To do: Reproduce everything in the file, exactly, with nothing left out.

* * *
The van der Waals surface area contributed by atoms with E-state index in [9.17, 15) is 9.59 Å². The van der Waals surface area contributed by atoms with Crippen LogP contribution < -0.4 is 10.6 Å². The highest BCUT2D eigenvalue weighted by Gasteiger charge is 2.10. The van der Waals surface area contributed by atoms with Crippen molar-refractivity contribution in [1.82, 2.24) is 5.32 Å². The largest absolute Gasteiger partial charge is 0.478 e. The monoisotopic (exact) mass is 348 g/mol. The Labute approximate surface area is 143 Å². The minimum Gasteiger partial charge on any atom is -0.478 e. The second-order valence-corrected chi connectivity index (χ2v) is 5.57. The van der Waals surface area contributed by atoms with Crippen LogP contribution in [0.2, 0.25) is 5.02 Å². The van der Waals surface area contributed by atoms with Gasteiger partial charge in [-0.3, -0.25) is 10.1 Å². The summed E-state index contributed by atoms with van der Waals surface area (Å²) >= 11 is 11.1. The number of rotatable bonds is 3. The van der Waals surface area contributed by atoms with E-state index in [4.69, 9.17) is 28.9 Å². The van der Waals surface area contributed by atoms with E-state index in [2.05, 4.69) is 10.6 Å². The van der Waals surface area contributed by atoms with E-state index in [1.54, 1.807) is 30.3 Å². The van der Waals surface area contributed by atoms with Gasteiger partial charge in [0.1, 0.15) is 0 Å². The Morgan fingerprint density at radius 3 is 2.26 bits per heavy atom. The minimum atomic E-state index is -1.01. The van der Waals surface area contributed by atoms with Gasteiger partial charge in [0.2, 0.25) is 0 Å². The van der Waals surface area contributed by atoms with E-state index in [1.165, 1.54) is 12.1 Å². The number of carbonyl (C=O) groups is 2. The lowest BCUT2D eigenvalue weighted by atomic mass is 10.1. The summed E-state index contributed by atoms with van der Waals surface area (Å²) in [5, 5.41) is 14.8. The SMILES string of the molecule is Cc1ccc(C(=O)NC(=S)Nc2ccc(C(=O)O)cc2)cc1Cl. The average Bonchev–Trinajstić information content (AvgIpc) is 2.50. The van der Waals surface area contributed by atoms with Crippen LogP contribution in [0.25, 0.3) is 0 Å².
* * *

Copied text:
The van der Waals surface area contributed by atoms with E-state index in [9.17, 15) is 9.59 Å². The van der Waals surface area contributed by atoms with Crippen LogP contribution < -0.4 is 10.6 Å². The highest BCUT2D eigenvalue weighted by Gasteiger charge is 2.10. The van der Waals surface area contributed by atoms with Crippen molar-refractivity contribution in [1.82, 2.24) is 5.32 Å². The largest absolute Gasteiger partial charge is 0.478 e. The monoisotopic (exact) mass is 348 g/mol. The Labute approximate surface area is 143 Å². The minimum Gasteiger partial charge on any atom is -0.478 e. The second-order valence-corrected chi connectivity index (χ2v) is 5.57. The van der Waals surface area contributed by atoms with Crippen LogP contribution in [0.2, 0.25) is 5.02 Å². The van der Waals surface area contributed by atoms with Gasteiger partial charge in [-0.3, -0.25) is 10.1 Å². The summed E-state index contributed by atoms with van der Waals surface area (Å²) >= 11 is 11.1. The number of rotatable bonds is 3. The van der Waals surface area contributed by atoms with E-state index in [4.69, 9.17) is 28.9 Å². The van der Waals surface area contributed by atoms with E-state index in [2.05, 4.69) is 10.6 Å². The van der Waals surface area contributed by atoms with E-state index in [1.54, 1.807) is 30.3 Å². The van der Waals surface area contributed by atoms with Gasteiger partial charge in [0.1, 0.15) is 0 Å². The Morgan fingerprint density at radius 3 is 2.26 bits per heavy atom. The minimum atomic E-state index is -1.01. The van der Waals surface area contributed by atoms with Gasteiger partial charge in [0.2, 0.25) is 0 Å². The van der Waals surface area contributed by atoms with E-state index in [1.165, 1.54) is 12.1 Å². The number of carbonyl (C=O) groups is 2. The lowest BCUT2D eigenvalue weighted by atomic mass is 10.1. The summed E-state index contributed by atoms with van der Waals surface area (Å²) in [5, 5.41) is 14.8. The SMILES string of the molecule is Cc1ccc(C(=O)NC(=S)Nc2ccc(C(=O)O)cc2)cc1Cl. The average Bonchev–Trinajstić information content (AvgIpc) is 2.50. The van der Waals surface area contributed by atoms with Crippen LogP contribution in [0.25, 0.3) is 0 Å².